BULLS BOUNCE BOYLEN
WE BREAK DOWN THE TOP CANDIDATES ON EXEC ARTURAS KARNISOVAS’ LIST TO BECOME NEXT COACH
There was a lot the old Bulls front office seemed willing to overlook in the Jim Boylen era. Boylen didn’t exactly endear himself to his players, and he definitely wasn’t a fan favorite. And most of all, there was his .317 winning percentage as head coach since December 2018 that couldn’t be explained away by injuries or bad luck.
According to a Bulls source, however, Boylen also displayed continued behavior — even with new bosses in the building — that was considered “detrimental to the organization,” leading Arturas Karnisovas, the new executive vice president of basketball operations, to remove Boylen from the position Friday morning.
Asked to detail the reasons for the firing, Karnisovas took the high road.
“Since it was a very unique situation to be hired in April, we took our time,” Karnisovas told reporters in a teleconference call. “The restrictions were lifted — a little bit more interaction was involved. I think, at the end of the day, I would like to thank [chairman] Jerry [Reinsdorf] and [president and chief operating officer] Michael Reinsdorf for trusting me to make that basketball decision. There were definitely discussions with ownership, but at the end of the day, the autonomy was left up to me.”
Karnisovas wouldn’t say whether Boylen’s behavior factored in.
“The decision was based on mainly of the basketball part of it, so a basketball decision was made,” he said.
Asked specifically if he was aware of any behavioral red flags, he said, “Again, it was based on a basketball decision.”
The Sun-Times learned that Boylen had a verbal run-in with a team chef several years ago — one of a handful of incidents with personnel in the organization. A team lawyer got involved, and Boylen was given a warning. However, the feeling was that Boylen became more and more comfortable under then-general manager Gar Forman, who was fired in April, and then-executive John Paxson, who was reassigned to a senior advisor role at the same time.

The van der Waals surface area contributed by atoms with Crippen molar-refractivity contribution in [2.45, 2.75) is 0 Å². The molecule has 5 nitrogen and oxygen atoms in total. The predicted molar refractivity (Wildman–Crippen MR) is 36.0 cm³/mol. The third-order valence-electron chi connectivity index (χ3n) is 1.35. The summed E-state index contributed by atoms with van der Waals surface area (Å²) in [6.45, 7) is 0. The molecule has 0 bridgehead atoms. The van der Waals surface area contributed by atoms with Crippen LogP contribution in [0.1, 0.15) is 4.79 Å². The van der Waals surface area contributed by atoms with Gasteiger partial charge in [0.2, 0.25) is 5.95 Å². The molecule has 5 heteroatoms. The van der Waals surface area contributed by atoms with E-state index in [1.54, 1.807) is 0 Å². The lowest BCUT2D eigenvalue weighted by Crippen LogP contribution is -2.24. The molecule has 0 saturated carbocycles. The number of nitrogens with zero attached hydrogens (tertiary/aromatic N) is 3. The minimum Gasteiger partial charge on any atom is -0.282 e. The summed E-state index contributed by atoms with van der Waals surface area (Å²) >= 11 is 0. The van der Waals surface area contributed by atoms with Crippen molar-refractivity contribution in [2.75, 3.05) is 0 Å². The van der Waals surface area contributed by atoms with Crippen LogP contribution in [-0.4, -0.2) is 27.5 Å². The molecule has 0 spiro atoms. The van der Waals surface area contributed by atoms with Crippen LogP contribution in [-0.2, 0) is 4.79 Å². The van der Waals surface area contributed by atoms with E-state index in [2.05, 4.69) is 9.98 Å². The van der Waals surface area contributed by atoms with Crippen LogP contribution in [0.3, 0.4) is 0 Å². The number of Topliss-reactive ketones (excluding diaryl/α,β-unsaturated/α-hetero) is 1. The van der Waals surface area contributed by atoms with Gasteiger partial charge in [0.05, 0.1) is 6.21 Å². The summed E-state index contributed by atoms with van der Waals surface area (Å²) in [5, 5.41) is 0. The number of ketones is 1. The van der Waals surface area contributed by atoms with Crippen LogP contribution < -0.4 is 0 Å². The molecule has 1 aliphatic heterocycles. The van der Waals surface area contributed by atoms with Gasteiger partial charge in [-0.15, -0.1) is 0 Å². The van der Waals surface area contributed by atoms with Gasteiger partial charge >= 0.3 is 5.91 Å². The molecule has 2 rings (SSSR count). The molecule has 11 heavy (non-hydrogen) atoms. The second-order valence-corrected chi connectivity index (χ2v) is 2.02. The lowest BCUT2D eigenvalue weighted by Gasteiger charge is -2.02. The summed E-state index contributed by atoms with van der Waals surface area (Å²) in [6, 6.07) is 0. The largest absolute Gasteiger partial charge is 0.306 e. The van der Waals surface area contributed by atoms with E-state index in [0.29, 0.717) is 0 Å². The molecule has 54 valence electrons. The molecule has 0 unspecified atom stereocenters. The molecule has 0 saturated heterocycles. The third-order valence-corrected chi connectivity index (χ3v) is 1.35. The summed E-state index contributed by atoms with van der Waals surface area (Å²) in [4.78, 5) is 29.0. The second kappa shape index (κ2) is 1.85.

According to the source, once Karnisovas and new general manager Marc Eversley were able to get in the office consistently during the pandemic, they got information from human resources on Boylen and
witnessed his behavior themselves. Factor in negative feelings among some players toward Boylen and the Bulls’ exclusion from the league restart in Florida — marking an end to their season — and the decision was made to fire Boylen, even though he was well-liked by the Reinsdorfs.
In April, several key Bulls players made their feelings about Boylen known to the new executives. Karnisovas acknowledged that was a factor.
“Doing this research, I mean, [the players] are one of the components of the criteria and evaluation, so they were part of it,” Karnisovas said. “Players are always a part of it.”
The members of Boylen’s coaching staff are expected to stay on while they undergo their own evaluations. For Karnisovas, the priority is beginning the search for the team’s 24th head coach, and he intends to be deliberate in that process.
“Well, the signal is we’re changing things,” he said. “It signals that we’re looking forward to what comes next. We just felt that this program needed a change and needed a change now, and I can’t wait to find the next coach for this group.”
Ime Udoka, a 76ers assistant coach, was on the radar months ago as the leading candidate to replace Boylen, and one scout said that hasn’t changed.
“There’s no deadline [or] timeline on it,” Karnisovas said. “I think, again, we live in very strange times, and we’re going to do our diligence. We’re going to start the search as of today.” ✶
“[THIS] signals that we’re looking forward to what comes next. We just felt that this program needed a change and needed a change now, and I can’t wait to find the next coach for this group.’’
Coach Jim Boylen talks to Bulls players (from left) Wendell Carter Jr., Zach LaVine and Lauri Markkanen during a timeout last December. The Bulls ended several months of wondering when they fired Boylen on Friday.
Jim Boylen (with forward Daniel Gafford) was an assistant under the Bulls’ previous coach, Fred Hoiberg, then was promoted when Hoiberg was fired in December 2018. Boylen had a .317 winning percentage.